You need to be gifted. Moe Norman was maybe the best straight ball hitter ever. They called him pipeline Moe because he hit straight down a pipe. Some considered he had autism - like the kid that never played a piano sits down and plays like a pro. Anyway the great Ben Hogan was never impressed by others but was impressed by Moe. Hogan considered straight shots to be accidents. After watching Moe hit every single shot dead straight on the range he said before he left, "keep hitting those accidents kid" (as I remember - not exact)
The point is that golf is a game of misses. Try very hard to learn how to hit straight shots but better to learn how to deliberately hit curving shots. They are actually probably easier because your miss is only off to one side of square rather than either side. Either straight or curved we still have to learn to play within the parameters of our miss range. For example from 150yds and more it is wise to aim for the middle of the green allowing for misses. 100-150yds aim between the middle and the pin. From 100yds or less aim for the pin. Unless you are Moe Norman that is. He once wanted to bet a guy that he would hit the 250yd sign with his driver before the other fellow sunk an 8 foot putt. The other guy declined as the odds were in Moe’s favor.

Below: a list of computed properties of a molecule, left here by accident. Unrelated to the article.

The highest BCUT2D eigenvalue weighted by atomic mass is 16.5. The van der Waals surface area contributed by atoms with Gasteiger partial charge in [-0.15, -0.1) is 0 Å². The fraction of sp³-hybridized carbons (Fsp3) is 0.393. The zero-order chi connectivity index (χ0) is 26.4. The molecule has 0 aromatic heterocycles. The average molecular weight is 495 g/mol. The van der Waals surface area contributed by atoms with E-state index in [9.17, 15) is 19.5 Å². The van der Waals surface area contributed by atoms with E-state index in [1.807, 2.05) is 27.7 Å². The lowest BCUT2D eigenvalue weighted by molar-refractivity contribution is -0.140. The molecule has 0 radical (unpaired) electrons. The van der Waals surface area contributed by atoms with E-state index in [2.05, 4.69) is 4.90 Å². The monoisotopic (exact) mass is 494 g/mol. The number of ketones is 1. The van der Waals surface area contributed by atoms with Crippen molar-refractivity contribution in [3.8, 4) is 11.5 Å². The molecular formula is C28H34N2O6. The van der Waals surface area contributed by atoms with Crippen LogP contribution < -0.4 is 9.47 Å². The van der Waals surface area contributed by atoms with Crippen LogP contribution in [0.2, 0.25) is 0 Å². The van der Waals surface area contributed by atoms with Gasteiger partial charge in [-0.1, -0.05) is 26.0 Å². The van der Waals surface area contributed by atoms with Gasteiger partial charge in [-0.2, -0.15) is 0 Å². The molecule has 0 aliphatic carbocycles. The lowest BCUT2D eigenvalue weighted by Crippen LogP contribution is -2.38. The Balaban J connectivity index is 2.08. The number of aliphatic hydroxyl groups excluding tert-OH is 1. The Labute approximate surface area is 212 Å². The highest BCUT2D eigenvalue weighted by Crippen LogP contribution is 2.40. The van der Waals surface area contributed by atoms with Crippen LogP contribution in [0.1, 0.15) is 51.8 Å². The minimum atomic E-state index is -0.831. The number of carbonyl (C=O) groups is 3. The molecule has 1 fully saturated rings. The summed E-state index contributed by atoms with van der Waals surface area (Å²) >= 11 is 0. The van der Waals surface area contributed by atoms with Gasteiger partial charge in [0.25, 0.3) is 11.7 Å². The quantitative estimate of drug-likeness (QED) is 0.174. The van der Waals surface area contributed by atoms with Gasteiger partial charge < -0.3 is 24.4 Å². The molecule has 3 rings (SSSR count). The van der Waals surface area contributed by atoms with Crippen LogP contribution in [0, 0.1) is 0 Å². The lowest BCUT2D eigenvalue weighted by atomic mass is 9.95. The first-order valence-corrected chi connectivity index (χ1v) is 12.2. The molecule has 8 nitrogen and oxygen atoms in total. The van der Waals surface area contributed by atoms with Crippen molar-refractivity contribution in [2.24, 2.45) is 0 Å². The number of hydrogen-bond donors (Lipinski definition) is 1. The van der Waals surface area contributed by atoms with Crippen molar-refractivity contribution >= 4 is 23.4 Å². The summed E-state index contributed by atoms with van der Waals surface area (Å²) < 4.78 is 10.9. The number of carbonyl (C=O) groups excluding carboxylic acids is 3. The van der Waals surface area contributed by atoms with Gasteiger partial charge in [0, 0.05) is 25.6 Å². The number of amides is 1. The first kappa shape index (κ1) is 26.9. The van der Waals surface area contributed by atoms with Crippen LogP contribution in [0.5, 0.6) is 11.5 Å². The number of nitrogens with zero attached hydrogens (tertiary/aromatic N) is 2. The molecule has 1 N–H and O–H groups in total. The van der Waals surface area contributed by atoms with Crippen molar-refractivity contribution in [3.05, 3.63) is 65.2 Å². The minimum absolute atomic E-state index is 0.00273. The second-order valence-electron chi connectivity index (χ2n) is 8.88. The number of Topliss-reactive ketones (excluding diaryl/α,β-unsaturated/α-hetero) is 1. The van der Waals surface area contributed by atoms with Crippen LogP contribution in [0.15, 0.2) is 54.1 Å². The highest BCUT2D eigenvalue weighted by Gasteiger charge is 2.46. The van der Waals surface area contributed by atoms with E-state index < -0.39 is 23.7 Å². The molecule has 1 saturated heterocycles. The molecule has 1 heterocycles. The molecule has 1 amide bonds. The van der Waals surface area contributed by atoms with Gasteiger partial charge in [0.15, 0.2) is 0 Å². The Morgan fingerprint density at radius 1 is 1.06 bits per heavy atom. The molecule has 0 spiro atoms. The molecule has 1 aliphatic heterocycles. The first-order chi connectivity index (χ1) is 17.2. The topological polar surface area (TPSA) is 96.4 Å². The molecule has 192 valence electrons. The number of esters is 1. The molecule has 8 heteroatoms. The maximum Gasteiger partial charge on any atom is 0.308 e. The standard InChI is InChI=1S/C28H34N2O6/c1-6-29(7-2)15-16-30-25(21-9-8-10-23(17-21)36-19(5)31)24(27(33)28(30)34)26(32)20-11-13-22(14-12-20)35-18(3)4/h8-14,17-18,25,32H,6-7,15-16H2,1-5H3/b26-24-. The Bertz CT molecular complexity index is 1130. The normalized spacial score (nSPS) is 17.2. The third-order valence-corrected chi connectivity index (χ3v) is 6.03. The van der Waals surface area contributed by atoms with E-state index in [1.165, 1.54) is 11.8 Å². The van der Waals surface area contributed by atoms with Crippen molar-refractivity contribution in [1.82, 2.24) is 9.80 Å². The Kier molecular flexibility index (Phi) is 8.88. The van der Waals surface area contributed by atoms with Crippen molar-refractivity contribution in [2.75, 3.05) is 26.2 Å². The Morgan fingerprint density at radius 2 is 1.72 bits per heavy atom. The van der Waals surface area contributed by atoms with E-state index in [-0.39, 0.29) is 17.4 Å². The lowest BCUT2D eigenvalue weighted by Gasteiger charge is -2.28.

I was incorporating what I just said in my putting today. I was deliberately finishing/ follow through my putts by deliberately fanning the blade after the ball contact. The thinking being that I am only dealing with missing square blade off to one side(uphill side) rather than the possibility of missing square off to either side.
But to answer your question:
" In Summary,
To hit the ball straight
with no slicing or hooking, the clubhead path should be slightly open
at First Contact (about a third of a degree, typically) and approximately the same amount closed
The clubface should also be slightly open
at First Contact (about one- to two-thirds of a degree, typically, depending on the Hinging) and approximately the same amount closed
at Separation. Any deviations will cause the ball to start and/or drift somewhat off-line."
By Dr Aaron Zick (Physicist)
Dr. Aaron Zick, a Ph.D. in Chemical Engineering from Stanford University, Physicist and President of Zick Technologies, and a golf swing physics expert who really understands the science behind how things work in the golf swing.
Edited by Jon Robert, 03 December 2012 - 04:22 PM.